Autism is painful.  I would dare to venture that it's the most painful disorder a child can have.  My son is very severely affected by autism.  He is non-verbal.  He has GI disease.  Because of uncontrolled seizures, he is cognitively affected.  I'm not going to compare apples with apples.  If a child has a disability, that is a sad thing.  I would wish no disability or disorder on any child.  You can't compare your situation, your hardships, with anyone else's unless you've walked in their shoes.  But what I can say, is that with autism in the way my son (and many, many others) live with it, it affects every stinking aspect.  A child who has cancer can typically talk, they can read, write.  A child with diabetes can learn, go to school, get married, etc.  With so many childhood disorders and diseases, the child can live a pretty typical life in other aspects.

But autism... not only does it outnumber most diseases or disorders combined, but the effect on the child by it, the way it's manifested in the child, -- is also greater than most individual diseases and disorders combined.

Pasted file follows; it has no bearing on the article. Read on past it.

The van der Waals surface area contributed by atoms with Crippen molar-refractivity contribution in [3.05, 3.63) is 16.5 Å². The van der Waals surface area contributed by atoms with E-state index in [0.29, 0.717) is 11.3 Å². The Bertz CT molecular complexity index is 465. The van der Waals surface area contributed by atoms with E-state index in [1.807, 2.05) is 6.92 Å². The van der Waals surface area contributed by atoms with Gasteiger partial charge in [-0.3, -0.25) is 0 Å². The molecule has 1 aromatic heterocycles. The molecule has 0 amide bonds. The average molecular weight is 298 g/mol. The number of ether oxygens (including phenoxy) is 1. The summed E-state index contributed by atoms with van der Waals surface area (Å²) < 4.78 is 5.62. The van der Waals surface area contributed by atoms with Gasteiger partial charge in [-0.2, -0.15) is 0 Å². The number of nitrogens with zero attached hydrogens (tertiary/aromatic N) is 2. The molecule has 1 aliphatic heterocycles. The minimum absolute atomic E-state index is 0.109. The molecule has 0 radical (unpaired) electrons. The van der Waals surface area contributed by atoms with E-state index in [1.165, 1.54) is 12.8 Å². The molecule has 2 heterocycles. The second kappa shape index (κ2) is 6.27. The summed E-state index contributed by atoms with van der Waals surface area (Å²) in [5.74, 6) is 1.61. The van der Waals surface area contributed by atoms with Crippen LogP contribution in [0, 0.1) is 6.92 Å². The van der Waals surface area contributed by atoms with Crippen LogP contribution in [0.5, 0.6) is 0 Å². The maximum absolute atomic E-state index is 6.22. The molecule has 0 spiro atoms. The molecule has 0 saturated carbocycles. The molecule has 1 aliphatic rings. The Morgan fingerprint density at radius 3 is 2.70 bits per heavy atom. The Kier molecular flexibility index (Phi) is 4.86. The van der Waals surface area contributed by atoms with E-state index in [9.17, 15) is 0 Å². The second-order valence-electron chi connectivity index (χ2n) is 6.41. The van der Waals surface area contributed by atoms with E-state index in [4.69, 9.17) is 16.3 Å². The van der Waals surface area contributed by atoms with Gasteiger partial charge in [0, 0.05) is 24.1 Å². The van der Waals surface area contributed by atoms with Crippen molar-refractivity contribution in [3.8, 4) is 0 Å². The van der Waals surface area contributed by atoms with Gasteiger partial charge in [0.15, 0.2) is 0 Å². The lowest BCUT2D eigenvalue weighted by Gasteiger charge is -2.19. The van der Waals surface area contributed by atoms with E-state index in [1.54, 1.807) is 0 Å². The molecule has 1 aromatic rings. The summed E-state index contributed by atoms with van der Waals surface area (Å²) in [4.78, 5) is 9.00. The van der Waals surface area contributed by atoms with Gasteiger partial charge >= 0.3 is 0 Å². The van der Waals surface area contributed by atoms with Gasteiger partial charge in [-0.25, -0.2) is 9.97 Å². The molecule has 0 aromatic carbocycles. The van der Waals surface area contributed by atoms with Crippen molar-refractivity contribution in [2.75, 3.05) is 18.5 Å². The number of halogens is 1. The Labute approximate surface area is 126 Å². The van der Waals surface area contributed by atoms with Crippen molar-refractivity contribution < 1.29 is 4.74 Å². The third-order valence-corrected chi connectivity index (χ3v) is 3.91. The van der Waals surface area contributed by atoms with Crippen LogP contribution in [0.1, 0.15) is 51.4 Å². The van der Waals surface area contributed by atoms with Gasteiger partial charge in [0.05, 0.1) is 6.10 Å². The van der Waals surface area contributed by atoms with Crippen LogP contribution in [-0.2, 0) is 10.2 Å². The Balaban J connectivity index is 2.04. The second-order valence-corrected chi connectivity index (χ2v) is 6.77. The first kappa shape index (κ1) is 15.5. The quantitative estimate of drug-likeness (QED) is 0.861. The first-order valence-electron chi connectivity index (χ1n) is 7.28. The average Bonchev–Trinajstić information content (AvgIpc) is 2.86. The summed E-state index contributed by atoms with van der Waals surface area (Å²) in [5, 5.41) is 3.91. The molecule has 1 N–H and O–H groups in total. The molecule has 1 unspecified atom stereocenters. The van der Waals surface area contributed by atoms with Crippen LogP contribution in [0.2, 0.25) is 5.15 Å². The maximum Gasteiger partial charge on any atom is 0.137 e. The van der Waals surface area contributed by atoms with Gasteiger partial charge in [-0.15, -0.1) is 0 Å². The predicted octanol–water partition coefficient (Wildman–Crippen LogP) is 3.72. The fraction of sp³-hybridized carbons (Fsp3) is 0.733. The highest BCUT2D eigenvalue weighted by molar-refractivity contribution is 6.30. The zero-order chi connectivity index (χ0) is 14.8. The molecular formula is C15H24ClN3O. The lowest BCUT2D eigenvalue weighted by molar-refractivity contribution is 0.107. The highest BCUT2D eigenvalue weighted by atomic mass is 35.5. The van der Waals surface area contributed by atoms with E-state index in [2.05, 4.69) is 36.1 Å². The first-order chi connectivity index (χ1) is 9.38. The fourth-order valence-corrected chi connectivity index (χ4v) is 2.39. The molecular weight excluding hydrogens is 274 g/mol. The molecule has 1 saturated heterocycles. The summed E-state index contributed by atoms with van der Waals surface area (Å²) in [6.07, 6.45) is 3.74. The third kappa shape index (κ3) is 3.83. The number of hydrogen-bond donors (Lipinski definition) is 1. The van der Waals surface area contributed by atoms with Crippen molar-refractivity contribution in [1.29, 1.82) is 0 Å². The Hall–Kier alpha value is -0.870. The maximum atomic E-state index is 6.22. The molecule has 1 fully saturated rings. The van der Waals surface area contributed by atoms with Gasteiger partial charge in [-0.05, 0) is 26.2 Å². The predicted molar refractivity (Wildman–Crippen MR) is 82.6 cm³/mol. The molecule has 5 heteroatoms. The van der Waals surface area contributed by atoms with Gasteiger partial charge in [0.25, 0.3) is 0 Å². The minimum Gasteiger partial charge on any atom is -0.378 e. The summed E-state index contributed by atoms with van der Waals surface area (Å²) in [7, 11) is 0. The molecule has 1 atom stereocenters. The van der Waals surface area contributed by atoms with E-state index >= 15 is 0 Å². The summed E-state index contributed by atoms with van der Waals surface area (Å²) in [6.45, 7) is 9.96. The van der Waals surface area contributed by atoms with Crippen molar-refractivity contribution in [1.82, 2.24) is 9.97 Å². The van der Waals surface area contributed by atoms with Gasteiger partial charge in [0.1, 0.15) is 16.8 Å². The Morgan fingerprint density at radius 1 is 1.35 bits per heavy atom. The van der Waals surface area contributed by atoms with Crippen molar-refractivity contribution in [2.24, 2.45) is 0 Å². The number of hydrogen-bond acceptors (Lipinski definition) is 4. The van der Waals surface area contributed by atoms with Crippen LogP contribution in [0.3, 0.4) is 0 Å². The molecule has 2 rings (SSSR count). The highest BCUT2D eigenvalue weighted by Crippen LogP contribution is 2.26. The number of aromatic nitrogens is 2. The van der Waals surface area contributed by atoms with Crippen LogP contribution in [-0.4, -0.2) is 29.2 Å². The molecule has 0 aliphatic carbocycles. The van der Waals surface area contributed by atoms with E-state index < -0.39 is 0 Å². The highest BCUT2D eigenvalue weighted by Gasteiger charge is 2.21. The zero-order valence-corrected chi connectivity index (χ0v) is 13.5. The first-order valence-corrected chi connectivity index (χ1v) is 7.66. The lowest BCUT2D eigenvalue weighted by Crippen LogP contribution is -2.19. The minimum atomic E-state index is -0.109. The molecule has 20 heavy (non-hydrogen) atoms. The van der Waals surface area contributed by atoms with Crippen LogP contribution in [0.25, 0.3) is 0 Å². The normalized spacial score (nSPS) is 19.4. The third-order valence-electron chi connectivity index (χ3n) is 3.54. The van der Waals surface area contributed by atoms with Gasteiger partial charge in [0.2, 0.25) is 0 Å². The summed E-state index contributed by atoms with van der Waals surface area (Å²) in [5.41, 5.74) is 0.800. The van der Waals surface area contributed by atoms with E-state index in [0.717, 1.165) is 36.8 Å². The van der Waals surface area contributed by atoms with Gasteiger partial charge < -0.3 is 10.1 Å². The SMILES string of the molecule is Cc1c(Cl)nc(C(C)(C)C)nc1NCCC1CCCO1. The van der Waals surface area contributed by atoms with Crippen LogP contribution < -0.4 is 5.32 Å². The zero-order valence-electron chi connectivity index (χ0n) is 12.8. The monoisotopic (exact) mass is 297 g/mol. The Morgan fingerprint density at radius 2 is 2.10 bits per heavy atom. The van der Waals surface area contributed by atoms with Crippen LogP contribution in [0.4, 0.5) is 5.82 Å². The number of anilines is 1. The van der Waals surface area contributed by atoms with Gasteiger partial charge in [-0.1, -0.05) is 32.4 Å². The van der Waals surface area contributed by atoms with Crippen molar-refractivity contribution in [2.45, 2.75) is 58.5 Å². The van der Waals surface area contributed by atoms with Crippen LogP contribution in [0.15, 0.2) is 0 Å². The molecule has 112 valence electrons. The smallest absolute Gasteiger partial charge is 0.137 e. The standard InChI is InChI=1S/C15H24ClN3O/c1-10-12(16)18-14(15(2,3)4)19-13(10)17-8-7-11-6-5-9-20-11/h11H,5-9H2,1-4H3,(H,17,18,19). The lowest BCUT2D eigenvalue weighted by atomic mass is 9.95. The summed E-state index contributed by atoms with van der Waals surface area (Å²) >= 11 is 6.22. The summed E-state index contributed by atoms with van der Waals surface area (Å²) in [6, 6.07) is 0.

I remember a painful episode early on in autism, when my son would scream and scream and scream.  He would be fine, then just scream and scream.  Inconsolable.  I searched that boy high and low for an obvious sign of what was hurting.  My son cannot talk.  He cannot tell me what hurts.  So I must constantly be in tune to his body for him.  I could see no obvious disfiguration that he maybe broke a bone.  No swelling indicating a sprain.  No cuts, no bruises, no rashes, no nothing.  So for a couple of days that went on.  His pain in hurting. My pain in not being able to figure out what was hurting. Then one day I noticed his hand at just the right angle when he held his straw between his fingers just so.  And I saw them.  Two blisters on the inside of his middle finger.  He had blisters from being burned by something.  Perhaps my curling iron, the stove, who knows.  But anytime he would hold something just right, it would rub those blisters and hurt!  He didn't even know to point to what hurt.  He couldn't sign what hurt.  He couldn't speak what hurt.  He couldn't write a note about what hurt.  He couldn't even draw a picture of what hurt. But yet he hurt.  And at times still does for some reason. You can't know the pain in what that does to a mother.  That he hurts and can't share it.  That he hurts and I can't figure out why. That he could be hurt by others but can't tell me who hurt him so I could make sure they never hurt another person ever again.